Jane Hart recently reviewed Morgan’s book in her excellent Learning in the Social Marketplace blog and concluded by asking ‘How is your organization supporting the ‘learning worker”?’  LINGOs’ work in Syria provides a window into the new opportunities organizations have to promote both formal learning and social/networked learning through the new LINGOs learning platform.

Interested in learning more? Join Mike for a one-hour webinar on Thursday, May 14 as he shares 7 lessons from the social platform launch in Syria. Details and registration here.

eLearning Guild Benefits

Ben K.

Learning Solutions conference experience and other eLearning Guild benefits
B
y Ben Kocarnik, Online Learning Coordinator, Mercy Corps

Being a member of the LINGOs community has a variety of benefits. One benefit that I find increasingly useful is our premium membership with the eLearning Guild. This premium membership includes a free entrance to one of their five major conferences each year. For the first time, I was able to take advantage of this benefit and I highly recommend it.

Last week, I attended the Learning Solutions and Ecosystem conference in Orlando, Florida, USA. This conference provided an opportunity to discover new technologies impacting the learning field, experience new ways to design and deliver content, and engage with peers in the learning field.

It was amazing how much knowledge could be packed into two and a half days! Some of my favorite sessions included tips and shortcuts for Articulate Storyline 2; ways to combine Agile, Lean, and User-Centered Design in selecting an LMS; a forum around developing communities; and how brain science can impact the learner’s retention of training (see attached handouts from some of these presentations).

I even leveraged our one free pre-conference certificate a year for premium members to learn more about “Building business skills to empower the training function.” This certificate provided useful insight on how to achieve internal buy-in for training, especially from your business leaders.

On top of these learning opportunities, the community at the conference proved to be quite vibrant. It was a great opportunity to meet and discuss online learning experiences with others. I found many of my conversations helped validate some of the work I am doing, while also providing me with other ideas to try.

The LINGOs community had a great showing as well, holding down a prominent booth in the main hall and attracting lots of attention with their bracelets from Guatemala. I must say grabbing dinner with several LINGOs members in Downtown Disney was definitely a good time and highly recommended!

Beyond the conference itself, having a premium membership also allows access to all the content on the eLearning Guild website. This includes articles, white papers, research, and forums on everything related to learning.  Their website makes it easy to filter by sources and/or topics to find what you need. I have found their white papers and eBooks particularly helpful in my work at Mercy Corps.

All in all, I am extremely grateful to be a premium member of the eLearning Guild and attend such an outstanding conference.  As a bit of a newcomer to the field of online learning, this membership has been valuable for me to quickly get up to speed, as well as see where the online learning field is heading. If you haven’t already, I definitely encourage you to start leveraging your premium eLearning Guild membership–both the online content and the in-person conferences. I believe it will truly help you in making a difference in where you work!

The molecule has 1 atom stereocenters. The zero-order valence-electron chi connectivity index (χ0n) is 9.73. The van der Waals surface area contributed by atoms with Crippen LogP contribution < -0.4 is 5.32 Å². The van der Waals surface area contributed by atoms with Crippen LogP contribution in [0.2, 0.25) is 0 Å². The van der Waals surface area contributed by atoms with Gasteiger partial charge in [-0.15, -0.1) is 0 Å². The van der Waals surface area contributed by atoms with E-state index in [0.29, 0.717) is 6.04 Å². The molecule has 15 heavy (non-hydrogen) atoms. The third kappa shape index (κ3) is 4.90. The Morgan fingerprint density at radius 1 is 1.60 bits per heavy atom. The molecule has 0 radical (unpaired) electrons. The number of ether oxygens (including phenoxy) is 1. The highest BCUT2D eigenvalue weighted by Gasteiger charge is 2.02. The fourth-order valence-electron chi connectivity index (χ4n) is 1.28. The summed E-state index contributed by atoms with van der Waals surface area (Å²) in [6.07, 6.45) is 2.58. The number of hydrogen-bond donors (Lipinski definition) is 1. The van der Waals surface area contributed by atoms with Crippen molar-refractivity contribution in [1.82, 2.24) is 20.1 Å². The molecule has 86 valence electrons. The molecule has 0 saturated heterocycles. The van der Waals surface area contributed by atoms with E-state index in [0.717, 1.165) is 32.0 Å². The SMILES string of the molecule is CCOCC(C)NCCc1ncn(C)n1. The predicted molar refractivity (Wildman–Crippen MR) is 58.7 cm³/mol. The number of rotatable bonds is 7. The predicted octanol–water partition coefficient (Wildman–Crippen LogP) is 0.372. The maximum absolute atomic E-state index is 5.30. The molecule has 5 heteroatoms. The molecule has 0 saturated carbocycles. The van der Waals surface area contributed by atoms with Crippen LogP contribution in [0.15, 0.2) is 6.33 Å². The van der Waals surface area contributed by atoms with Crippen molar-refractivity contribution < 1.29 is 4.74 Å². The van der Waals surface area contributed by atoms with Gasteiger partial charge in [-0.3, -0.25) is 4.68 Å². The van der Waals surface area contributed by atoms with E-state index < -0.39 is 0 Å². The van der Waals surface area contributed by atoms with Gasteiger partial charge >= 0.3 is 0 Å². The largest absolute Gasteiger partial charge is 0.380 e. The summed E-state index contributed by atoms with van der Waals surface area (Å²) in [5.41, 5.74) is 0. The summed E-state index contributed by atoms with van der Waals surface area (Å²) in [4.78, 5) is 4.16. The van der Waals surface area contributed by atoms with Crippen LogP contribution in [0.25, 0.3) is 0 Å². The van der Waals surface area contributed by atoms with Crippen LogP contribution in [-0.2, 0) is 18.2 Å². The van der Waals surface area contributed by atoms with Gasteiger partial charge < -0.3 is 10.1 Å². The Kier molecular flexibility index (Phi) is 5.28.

The top 3 things the LINGOs community wanted the new CEO to know

Guest Post by LINGOs CEO Chris Proulx

Chris_Proulx

LINGOs members consistently want more community and networking opportunities. That is the most common message that I have heard from members of the LINGOs community during my first three months as CEO. Through a variety of formal and informal listening events with LINGOs members, I have heard a lot of what you value about LINGOs and also what you aspire it to become.  Now, I am able to summarize some of the key themes that have come from feedback exercises at the Portland Annual Meeting and the London Members Meetup, the 2015 Membership Renewal Survey and individual conversations with many of you.

Community and Networking

By far, the most valued component of your membership is your ability to network and share best practices with each other. So, naturally you want even more value from the community. First and foremost, you’d like additional opportunities to meet in-person, not just virtually, and not just at the LINGOs Annual Meeting. (Shameless plug: this year’s Annual Meeting is being hosted by Heifer in Little Rock, AR, USA on October 15 and 16—and, attendance for one participant is included in your 2015 dues!) You want smaller sessions where we can have more focused dialogue and more opportunities to build local relationships.

So, we are going to facilitate more regional LINGOs events in 2015:

  • London: I facilitated a UK/Europe members meeting at Plan on Jan 14—about 15 folks attended, networked and heard from Speexx, our new language learning partner.
  • Boston: a self-organized member meetup at HREA on Feb 5 with ideas and feedback sent to LINGOs staff.
  • Nairobi: I am organizing a LINGOs member meetup for members and key contacts in the region on Feb 24. There’s still time to sign up!
  • Orlando: Gus Curran and I will be meeting with members attending the Ecosystem and Learning Solutions  conference Mar 25-27.
  • More on the way: we are looking to host a DC area meeting and perhaps a Bangkok/SE Asia meeting and very likely will do another London meeting later in the year. If you want to host something in your area, let me know.